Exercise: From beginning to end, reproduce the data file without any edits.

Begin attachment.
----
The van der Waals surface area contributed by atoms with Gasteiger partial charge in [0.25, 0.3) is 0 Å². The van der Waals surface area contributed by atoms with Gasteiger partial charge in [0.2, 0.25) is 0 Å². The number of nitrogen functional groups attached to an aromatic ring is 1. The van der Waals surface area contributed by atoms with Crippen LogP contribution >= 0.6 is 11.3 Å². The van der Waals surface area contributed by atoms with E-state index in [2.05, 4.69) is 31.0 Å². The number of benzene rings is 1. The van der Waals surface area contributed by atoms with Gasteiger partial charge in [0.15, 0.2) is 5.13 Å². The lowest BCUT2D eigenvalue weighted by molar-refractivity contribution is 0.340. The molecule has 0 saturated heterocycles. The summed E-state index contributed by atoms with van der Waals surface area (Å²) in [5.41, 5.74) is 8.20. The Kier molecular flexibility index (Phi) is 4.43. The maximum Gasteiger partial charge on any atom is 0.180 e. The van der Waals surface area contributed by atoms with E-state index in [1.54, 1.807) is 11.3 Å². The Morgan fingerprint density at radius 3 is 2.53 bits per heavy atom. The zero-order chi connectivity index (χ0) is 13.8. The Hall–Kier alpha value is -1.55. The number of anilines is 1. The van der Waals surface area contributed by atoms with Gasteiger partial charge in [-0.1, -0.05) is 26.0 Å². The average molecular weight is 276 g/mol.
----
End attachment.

The van der Waals surface area contributed by atoms with Gasteiger partial charge in [0.25, 0.3) is 0 Å². The van der Waals surface area contributed by atoms with Gasteiger partial charge in [0.2, 0.25) is 0 Å². The number of nitrogen functional groups attached to an aromatic ring is 1. The van der Waals surface area contributed by atoms with Crippen LogP contribution >= 0.6 is 11.3 Å². The van der Waals surface area contributed by atoms with E-state index in [2.05, 4.69) is 31.0 Å². The number of benzene rings is 1. The van der Waals surface area contributed by atoms with Gasteiger partial charge in [0.15, 0.2) is 5.13 Å². The lowest BCUT2D eigenvalue weighted by molar-refractivity contribution is 0.340. The molecule has 0 saturated heterocycles. The summed E-state index contributed by atoms with van der Waals surface area (Å²) in [5.41, 5.74) is 8.20. The Kier molecular flexibility index (Phi) is 4.43. The maximum Gasteiger partial charge on any atom is 0.180 e. The van der Waals surface area contributed by atoms with E-state index in [1.54, 1.807) is 11.3 Å². The Morgan fingerprint density at radius 3 is 2.53 bits per heavy atom. The zero-order chi connectivity index (χ0) is 13.8. The Hall–Kier alpha value is -1.55. The number of anilines is 1. The van der Waals surface area contributed by atoms with Gasteiger partial charge in [-0.1, -0.05) is 26.0 Å². The average molecular weight is 276 g/mol.